Hi, Bonsai

The Sarasota Region Is Home to a Dedicated Group of Bonsai Lovers

The art of creating these miniature trees isn't only for karate masters—but bonsai owners are obsessed with their craft.

By Kim Doleatto July 5, 2024

Chris Cosenza, president of the Sarasota-based Sho Fu Bonsai Society, with one of his bonsai trees.

The lock that’s always cracked with a hairpin. The slow walk away from a car engulfed in flames. The bonsai perched on a CEO’s desk on the 45th floor of a Manhattan skyscraper, where he contemplates the perfect deal. Those are all cliches we see often in movies—especially the bonsai tree part, says bonsai expert Chris Cosenza.

Bonsai trees need light, the outdoors and lots of selfless attention. That’s what Cosenza, 53, knows. He's the president of the Sarasota-based Sho Fu Bonsai Society,  a club of enthusiasts who meet monthly to share their love of the art form. The society's upcoming show and exhibit will take place on Saturday, July 13, from 10 a.m. to 4 p.m. at St. Mark's Church in Venice, and the public is invited to get up close and personal with the dwarf trees.

Cosenza says caring for the trees is a long-term relationship that's based on communication. “The trees talk to you," he says. "They show you whether they're suffering or thriving by the way they respond to a cut or a fertilizer. If you listen, you'll have healthy, happy trees."

“They’re like our kids: We feed them, inoculate and protect them and get a babysitter for them, and in the natural order of things, they'll outlive us,” he says.

Many Americans of a certain generation saw their first bonsai tree in the Karate Kid films, where it became a metaphor for the qualities karate requires: discipline, patience and practice.

While that's all true, Cosenza would like to dispel the popular myth that bonsai are a species of tree. The word bonsai simply means "tree in a container" in Japanese, and the tree can be one of a vast array of species that includes buttonwoods, ficus, Mediterranean olive, desmodium, Vietnamese bluebell, bald cypress, elms, citrus trees and more.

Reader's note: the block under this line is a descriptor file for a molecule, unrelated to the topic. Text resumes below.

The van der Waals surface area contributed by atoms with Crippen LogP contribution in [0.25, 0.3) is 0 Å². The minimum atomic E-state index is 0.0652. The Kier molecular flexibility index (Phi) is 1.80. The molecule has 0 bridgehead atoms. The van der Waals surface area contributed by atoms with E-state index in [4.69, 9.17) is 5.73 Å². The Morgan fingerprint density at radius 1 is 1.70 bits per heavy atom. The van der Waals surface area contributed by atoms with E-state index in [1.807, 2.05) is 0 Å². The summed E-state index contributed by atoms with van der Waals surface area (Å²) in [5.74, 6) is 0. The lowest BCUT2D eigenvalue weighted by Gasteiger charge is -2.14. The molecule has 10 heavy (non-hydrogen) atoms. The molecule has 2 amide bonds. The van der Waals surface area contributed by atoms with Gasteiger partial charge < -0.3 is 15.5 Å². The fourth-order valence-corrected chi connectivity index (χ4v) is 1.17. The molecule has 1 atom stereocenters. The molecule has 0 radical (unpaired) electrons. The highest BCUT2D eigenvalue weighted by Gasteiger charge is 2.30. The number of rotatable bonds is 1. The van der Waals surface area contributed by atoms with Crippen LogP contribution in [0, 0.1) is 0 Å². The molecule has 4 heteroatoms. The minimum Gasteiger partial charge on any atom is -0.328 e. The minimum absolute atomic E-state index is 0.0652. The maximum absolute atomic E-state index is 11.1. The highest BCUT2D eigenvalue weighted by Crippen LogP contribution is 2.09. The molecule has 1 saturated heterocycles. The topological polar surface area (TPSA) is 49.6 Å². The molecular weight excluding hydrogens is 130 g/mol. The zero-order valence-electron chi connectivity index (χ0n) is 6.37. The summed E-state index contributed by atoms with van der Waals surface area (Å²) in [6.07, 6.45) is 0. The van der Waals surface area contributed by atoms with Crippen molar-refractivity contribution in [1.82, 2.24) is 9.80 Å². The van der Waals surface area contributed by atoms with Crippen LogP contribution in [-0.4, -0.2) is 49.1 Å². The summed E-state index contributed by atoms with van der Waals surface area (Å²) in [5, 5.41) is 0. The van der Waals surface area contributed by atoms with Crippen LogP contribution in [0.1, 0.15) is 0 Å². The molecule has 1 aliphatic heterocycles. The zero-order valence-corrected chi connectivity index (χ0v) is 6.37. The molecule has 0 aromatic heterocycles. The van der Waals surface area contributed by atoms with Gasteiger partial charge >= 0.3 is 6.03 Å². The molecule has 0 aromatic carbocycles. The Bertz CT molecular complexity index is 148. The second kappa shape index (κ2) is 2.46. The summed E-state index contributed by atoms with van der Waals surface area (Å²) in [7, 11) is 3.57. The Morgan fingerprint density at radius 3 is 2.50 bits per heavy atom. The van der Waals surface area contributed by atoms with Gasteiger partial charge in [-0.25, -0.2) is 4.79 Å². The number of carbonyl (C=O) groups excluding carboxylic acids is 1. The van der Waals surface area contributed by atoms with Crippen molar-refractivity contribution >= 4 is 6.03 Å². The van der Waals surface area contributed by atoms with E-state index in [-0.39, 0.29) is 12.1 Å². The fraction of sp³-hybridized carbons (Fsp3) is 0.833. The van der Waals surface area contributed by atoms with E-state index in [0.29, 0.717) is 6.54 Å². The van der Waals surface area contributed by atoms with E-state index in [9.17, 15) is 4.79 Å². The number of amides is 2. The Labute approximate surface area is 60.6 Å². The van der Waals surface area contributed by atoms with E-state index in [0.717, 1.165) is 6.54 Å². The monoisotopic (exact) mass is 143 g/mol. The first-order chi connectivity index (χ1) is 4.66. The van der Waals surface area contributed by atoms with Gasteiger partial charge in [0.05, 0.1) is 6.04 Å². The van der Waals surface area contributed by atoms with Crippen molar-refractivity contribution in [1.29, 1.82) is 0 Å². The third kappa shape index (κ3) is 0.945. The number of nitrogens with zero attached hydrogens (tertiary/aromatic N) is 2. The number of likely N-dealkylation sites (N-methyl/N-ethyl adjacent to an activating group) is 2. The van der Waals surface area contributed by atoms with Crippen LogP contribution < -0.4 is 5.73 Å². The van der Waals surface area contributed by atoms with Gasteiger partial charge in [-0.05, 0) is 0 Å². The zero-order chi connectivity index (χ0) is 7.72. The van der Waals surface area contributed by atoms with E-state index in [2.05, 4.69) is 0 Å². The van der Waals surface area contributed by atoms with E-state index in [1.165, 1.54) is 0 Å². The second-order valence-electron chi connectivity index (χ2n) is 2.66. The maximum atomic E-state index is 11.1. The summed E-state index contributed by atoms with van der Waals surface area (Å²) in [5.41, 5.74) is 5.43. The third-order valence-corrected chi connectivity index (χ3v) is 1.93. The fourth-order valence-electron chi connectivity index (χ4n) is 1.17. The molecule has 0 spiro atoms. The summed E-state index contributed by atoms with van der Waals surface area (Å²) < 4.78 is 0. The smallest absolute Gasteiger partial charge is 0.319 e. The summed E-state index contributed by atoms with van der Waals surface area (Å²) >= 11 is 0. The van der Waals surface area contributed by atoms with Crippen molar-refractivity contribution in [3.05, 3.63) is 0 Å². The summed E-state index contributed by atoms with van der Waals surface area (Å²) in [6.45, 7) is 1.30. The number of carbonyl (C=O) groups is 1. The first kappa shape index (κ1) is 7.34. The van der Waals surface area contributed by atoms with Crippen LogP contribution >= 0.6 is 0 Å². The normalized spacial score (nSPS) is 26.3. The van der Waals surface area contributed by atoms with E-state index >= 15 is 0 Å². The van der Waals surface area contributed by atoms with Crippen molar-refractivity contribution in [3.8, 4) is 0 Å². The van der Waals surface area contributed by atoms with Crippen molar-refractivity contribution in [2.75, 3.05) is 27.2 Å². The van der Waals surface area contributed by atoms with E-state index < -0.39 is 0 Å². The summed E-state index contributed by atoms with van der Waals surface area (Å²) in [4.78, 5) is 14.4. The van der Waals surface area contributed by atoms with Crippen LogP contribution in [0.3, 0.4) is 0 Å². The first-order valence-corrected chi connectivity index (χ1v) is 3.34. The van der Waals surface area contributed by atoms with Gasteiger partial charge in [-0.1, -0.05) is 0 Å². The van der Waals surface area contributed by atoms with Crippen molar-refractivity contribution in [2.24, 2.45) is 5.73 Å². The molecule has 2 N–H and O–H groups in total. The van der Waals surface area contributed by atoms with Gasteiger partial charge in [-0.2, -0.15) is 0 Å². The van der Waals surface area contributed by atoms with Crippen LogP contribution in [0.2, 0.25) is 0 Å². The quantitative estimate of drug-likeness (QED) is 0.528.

Ficus bonsai

And make no mistake: "tree in a container" may be a simple description, but taking care of one is a tall task.

To practice bonsai, you need to restrict the tree's roots and prune its branches. It's an art that's been around for centuries, since at least the Tang dynasty in China circa 700 A.D. The Japanese later redeveloped the craft.

Cosenza prunes a bonsai tree.

"Roughly 10 percent of the people who start [practicing bonsai] stick with it and do well," Cosenza says. “Clubs will get an influx of members, but some people drop out or kill their tree when they see the work it needs. Those who are successful are disciplined." Having a horticultural background can give you an edge, he says, but the art of bonsai is a little mysterious, too. "The trees respond to your character," he says.

A tree with two trunks in one pot is called twin trunks, or "mother-daughter." If the trees are thick and strong, they're referred to as male; if they're sinuous, they're female. Mame, pronounced, mah-may, is a very small tree, under 4 inches tall; a shohin tree can fit in your hand. The standard bonsai size is about 2 feet, but trees can grow as tall as 6 feet. As long as they're in a pot and being trained, however, they're bonsai.

Cosenza is the co-founder of Ante Up, a national poker-focused magazine that began publishing in 2008. Prior to that, he spent more than a dozen years as a designer and editor for the St. Petersburg Times (now the Tampa Bay Times). He's since retired, and his hobbies are "the grandchildren and the trees," he says. He and his wife, Jeanne, care for about 150 bonsai. 

Cosenza's background in writing is perfect for bonsai—the practice gives the tree not just a new shape but a story. Every bonsai tree has one, he says. "Sometimes the tree and the way you design it convey a story," he explains. For bonsai practitioners, “styling” a tree means deciding which branches to cut and how to shape others using wire. Many bonsai trees evoke the feeling of something ancient and precious. 

Juniper bonsai

It can take decades or more to create the desired silhouette. "Bonsai is one of the only hobbies where you can buy time," Cosenza says. In that some people buy decades-old trees from a master and take credit for their work, and some competitors in Japan own trees they've never actually touched—instead, they pay a trainer to care for them and go home with a medal after competing in bonsai competitions. A friend of the Cosenzas cares for a red Japanese laceleaf maple by stripping off its leaves and placing it in the refrigerator in November for 120 days. When it's pulled out in February, it bursts to life.